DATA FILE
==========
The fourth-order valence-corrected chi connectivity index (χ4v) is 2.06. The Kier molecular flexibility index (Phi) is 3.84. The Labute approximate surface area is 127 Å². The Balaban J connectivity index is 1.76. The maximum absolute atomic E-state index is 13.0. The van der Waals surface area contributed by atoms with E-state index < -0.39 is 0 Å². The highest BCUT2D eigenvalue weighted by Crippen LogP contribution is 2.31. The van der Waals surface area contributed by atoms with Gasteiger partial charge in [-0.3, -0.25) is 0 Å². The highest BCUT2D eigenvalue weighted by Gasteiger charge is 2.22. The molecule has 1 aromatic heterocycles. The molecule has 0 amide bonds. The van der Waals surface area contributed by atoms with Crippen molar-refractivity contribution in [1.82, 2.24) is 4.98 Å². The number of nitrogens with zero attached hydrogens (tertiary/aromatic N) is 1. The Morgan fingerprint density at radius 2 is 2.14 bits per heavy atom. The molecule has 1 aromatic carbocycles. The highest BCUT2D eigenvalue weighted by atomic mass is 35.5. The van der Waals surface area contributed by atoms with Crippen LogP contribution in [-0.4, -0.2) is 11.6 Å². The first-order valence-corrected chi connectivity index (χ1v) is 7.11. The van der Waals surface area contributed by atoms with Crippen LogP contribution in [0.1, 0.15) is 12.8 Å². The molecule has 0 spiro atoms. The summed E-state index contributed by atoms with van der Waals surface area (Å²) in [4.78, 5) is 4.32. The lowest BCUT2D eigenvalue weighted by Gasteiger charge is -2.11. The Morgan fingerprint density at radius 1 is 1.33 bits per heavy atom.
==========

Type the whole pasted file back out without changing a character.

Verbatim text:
The fourth-order valence-corrected chi connectivity index (χ4v) is 2.06. The Kier molecular flexibility index (Phi) is 3.84. The Labute approximate surface area is 127 Å². The Balaban J connectivity index is 1.76. The maximum absolute atomic E-state index is 13.0. The van der Waals surface area contributed by atoms with E-state index < -0.39 is 0 Å². The highest BCUT2D eigenvalue weighted by Crippen LogP contribution is 2.31. The van der Waals surface area contributed by atoms with Gasteiger partial charge in [-0.3, -0.25) is 0 Å². The highest BCUT2D eigenvalue weighted by Gasteiger charge is 2.22. The molecule has 1 aromatic heterocycles. The molecule has 0 amide bonds. The van der Waals surface area contributed by atoms with Crippen molar-refractivity contribution in [1.82, 2.24) is 4.98 Å². The number of nitrogens with zero attached hydrogens (tertiary/aromatic N) is 1. The Morgan fingerprint density at radius 2 is 2.14 bits per heavy atom. The molecule has 1 aromatic carbocycles. The highest BCUT2D eigenvalue weighted by atomic mass is 35.5. The van der Waals surface area contributed by atoms with Crippen LogP contribution in [-0.4, -0.2) is 11.6 Å². The first-order valence-corrected chi connectivity index (χ1v) is 7.11. The van der Waals surface area contributed by atoms with Crippen LogP contribution in [0.1, 0.15) is 12.8 Å². The molecule has 0 spiro atoms. The summed E-state index contributed by atoms with van der Waals surface area (Å²) in [4.78, 5) is 4.32. The lowest BCUT2D eigenvalue weighted by Gasteiger charge is -2.11. The Morgan fingerprint density at radius 1 is 1.33 bits per heavy atom.